Inside its brand new Huddersfield HQ, Accu’s team of more than 100 people work to deliver parts to customers ranging from hobbyist makers to multi-national corporations making it one of the UK’s leading online engineering component suppliers.
The new HQ is a symbol of just how far the company has come since it started in 2012.
Back then, Accu was nothing more than a start-up idea dreamed up between two childhood friends – Martin Ackroyd and Antony Kitson. With no formal business training and only £200 in their company bank account, they worked evenings and weekends on top of full-time jobs to turn their vision into reality.
As Ackroyd recalls: “Like many entrepreneurs, we didn’t have any formal training and simply got stuck in. Despite only having £200 in our company bank account, we were determined. Everyone has to start somewhere.”
Driven by a shared passion for engineering and technology, the pair saw a gap in the market to create an online shop stocking all the components needed to build specific tech projects.
He explains the unlikely origins of their niche idea: “Around the time we founded the business, the first Iron Man film came out. That’s when we thought, let’s try and create an online shop that has everything that you could possibly need to build an Iron Man suit, and let’s not stop until we’ve got there.”
After a year working 16-hour plus days, Accu had turned over £100K in sales. Feeling they were onto something good, Ackroyd and Kitson decided it was time to expand the team and rented the firm’s first office space.
Growth was swift from that point. Headcount doubled year-on-year as Accu earned a reputation for excellent customer service and an ever-expanding product range. Last year, it hit the £12 million turnover mark and there are no signs of slowing down.
When asked about the key to Accu’s success, Ackroyd credits its culture of constant curiosity and improvement: “Continued learning, determination, and hard work. Embracing change and understanding that it’s OK to ask for help at whatever level was also key. While the business has grown over the years and has been stable, you need to constantly ask yourself if there’s more you could be doing for you and your team.”
Despite their engineering backgrounds equipping them with crucial technical skills, as the company scaled rapidly, Ackroyd and Kitson realised there were gaps in their management knowledge.
Ackroyd admits: “Recently I realised that I needed greater understanding in areas such as finance and HR. At the time we had around 60 people and I was really struggling with imposter syndrome. I felt I didn’t deserve to have such a great team and that I was still this 20-year-old lad running a business from his bedroom.”
It was this realisation that led Ackroyd to enrol on the government-funded Help to Grow: Management Course in 2021, along with many more business leaders across the UK seeking to improve their leadership skills.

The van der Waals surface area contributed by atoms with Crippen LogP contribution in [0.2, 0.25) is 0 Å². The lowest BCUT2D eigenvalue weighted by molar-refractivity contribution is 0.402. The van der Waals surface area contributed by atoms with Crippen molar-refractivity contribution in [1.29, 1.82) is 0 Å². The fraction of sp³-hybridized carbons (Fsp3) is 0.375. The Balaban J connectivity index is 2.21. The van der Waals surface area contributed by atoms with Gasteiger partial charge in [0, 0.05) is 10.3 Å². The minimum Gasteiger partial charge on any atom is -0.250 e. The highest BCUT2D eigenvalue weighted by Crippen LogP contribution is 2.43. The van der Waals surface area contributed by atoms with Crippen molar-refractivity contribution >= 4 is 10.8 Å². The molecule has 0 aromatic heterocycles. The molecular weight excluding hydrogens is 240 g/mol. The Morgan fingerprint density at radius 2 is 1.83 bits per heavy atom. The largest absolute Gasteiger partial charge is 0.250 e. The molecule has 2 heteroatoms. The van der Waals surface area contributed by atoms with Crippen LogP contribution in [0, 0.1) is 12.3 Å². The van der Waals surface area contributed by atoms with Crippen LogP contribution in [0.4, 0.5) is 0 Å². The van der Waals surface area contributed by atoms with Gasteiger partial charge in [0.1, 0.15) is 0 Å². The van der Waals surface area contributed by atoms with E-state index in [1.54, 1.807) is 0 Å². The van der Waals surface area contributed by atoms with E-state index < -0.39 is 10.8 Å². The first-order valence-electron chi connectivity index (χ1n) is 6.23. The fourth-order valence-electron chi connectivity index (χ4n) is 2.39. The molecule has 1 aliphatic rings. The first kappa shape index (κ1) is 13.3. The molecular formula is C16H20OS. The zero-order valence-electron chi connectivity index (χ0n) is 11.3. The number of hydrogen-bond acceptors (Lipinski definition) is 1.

The 12-week course provides training across core disciplines from finance and marketing to HR and IT. Experienced mentors are paired with each leader to provide one-to-one coaching and advice.
For Ackroyd, Help to Grow: Management proved transformative: “The course gave me reassurance that what we’d been doing was working, even without formal business training. It validated what I’ve been doing and gave me a lot of confidence in being able to take the business forward.”
Armed with new skills and confidence, Ackroyd and Kitson accelerated their ambitious growth plans. In just one year since completing the course, Accu’s staff count has nearly doubled while revenues have leapt from £8 million to £12 million.
A key lesson Ackroyd took away was learning to work ‘on’ the business rather than just ‘in’ it day-to-day. He stepped back to focus more on big picture strategy while empowering his team to implement their roadmap.
Despite exponential growth, nurturing Accu’s close-knit culture remains paramount. He explains: “I’m more focused on maintaining the culture we’ve created. For me, that’s about staying true to our beliefs and not becoming too corporate. No matter how big we get, I always make sure to check-in with the team and get feedback from all different levels to make sure there’s no divide and instead, constant and clear communication.”
Looking ahead, global expansion is next on the agenda. Accu aims to replicate its 24/7 UK service across international timezones, with plans to open its first overseas offices in the US next year and start exporting to Singapore.
Ackroyd explained: “We’ve recently moved into a new office in Huddersfield. The building is six times larger than our current building, giving us plenty of space to hold more stock and cope with the demands of the UK market. The move will also support our plans to enter overseas markets.”
Closer to home, the company has also launched new charity initiatives under the AccuFoundation banner. Employees can take paid volunteer days at local causes or even trips further afield. Warehouse worker Kieran Parker was recently chosen at random for an all-expenses paid volunteering adventure in Kenya.
Ackroyd’s ambitious yet grounded outlook stems from Accu’s humble beginnings: “Trust your gut. In the early days, we had some crazy ideas but trusting our instincts led us to where we are today.”
When envisioning Accu in another five years, he shares plans for a podcast shining a light on their customers’ innovations that are changing the world.
From tinkering in a backyard shed to emerging as a global innovator, Accu’s story is certainly one of inspiration.
And Help to Grow: Management has equipped the homegrown heroes with the tools needed to keep aiming high. The best, it appears, is yet to come.